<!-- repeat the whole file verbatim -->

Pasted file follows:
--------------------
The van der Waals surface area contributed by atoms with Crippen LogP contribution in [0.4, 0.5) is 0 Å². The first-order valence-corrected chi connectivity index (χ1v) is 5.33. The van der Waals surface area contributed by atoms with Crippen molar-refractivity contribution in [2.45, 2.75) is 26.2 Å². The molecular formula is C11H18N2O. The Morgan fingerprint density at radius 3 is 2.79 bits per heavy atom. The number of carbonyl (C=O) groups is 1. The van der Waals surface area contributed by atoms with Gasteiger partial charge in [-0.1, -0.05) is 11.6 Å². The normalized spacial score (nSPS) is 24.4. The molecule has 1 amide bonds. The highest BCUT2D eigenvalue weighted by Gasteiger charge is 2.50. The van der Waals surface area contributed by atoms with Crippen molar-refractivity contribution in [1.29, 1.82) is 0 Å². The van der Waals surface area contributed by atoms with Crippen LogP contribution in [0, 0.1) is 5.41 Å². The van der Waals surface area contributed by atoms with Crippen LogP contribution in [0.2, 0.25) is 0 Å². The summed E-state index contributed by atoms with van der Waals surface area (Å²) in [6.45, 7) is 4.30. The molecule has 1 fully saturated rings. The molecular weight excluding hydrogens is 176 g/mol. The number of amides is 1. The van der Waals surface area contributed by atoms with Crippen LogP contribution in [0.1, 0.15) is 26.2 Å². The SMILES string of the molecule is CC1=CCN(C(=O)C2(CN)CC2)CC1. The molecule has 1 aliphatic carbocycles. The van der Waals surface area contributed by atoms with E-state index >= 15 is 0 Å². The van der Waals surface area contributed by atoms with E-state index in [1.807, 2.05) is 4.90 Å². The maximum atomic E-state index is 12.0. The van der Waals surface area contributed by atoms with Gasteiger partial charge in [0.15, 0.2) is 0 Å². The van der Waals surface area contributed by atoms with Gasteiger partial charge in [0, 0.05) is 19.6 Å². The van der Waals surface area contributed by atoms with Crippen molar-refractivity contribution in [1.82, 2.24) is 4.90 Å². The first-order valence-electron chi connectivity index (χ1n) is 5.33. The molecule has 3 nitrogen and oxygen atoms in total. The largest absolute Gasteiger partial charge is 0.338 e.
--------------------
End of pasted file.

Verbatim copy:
The van der Waals surface area contributed by atoms with Crippen LogP contribution in [0.4, 0.5) is 0 Å². The first-order valence-corrected chi connectivity index (χ1v) is 5.33. The van der Waals surface area contributed by atoms with Crippen molar-refractivity contribution in [2.45, 2.75) is 26.2 Å². The molecular formula is C11H18N2O. The Morgan fingerprint density at radius 3 is 2.79 bits per heavy atom. The number of carbonyl (C=O) groups is 1. The van der Waals surface area contributed by atoms with Gasteiger partial charge in [-0.1, -0.05) is 11.6 Å². The normalized spacial score (nSPS) is 24.4. The molecule has 1 amide bonds. The highest BCUT2D eigenvalue weighted by Gasteiger charge is 2.50. The van der Waals surface area contributed by atoms with Crippen molar-refractivity contribution in [1.29, 1.82) is 0 Å². The van der Waals surface area contributed by atoms with Crippen LogP contribution in [0, 0.1) is 5.41 Å². The van der Waals surface area contributed by atoms with Crippen LogP contribution in [0.2, 0.25) is 0 Å². The summed E-state index contributed by atoms with van der Waals surface area (Å²) in [6.45, 7) is 4.30. The molecule has 1 fully saturated rings. The molecular weight excluding hydrogens is 176 g/mol. The number of amides is 1. The van der Waals surface area contributed by atoms with Crippen LogP contribution in [0.1, 0.15) is 26.2 Å². The SMILES string of the molecule is CC1=CCN(C(=O)C2(CN)CC2)CC1. The molecule has 1 aliphatic carbocycles. The van der Waals surface area contributed by atoms with E-state index >= 15 is 0 Å². The van der Waals surface area contributed by atoms with E-state index in [1.807, 2.05) is 4.90 Å². The maximum atomic E-state index is 12.0. The van der Waals surface area contributed by atoms with Gasteiger partial charge in [0.15, 0.2) is 0 Å². The van der Waals surface area contributed by atoms with Gasteiger partial charge in [0, 0.05) is 19.6 Å². The van der Waals surface area contributed by atoms with Crippen molar-refractivity contribution in [1.82, 2.24) is 4.90 Å². The first-order valence-electron chi connectivity index (χ1n) is 5.33. The molecule has 3 nitrogen and oxygen atoms in total. The largest absolute Gasteiger partial charge is 0.338 e.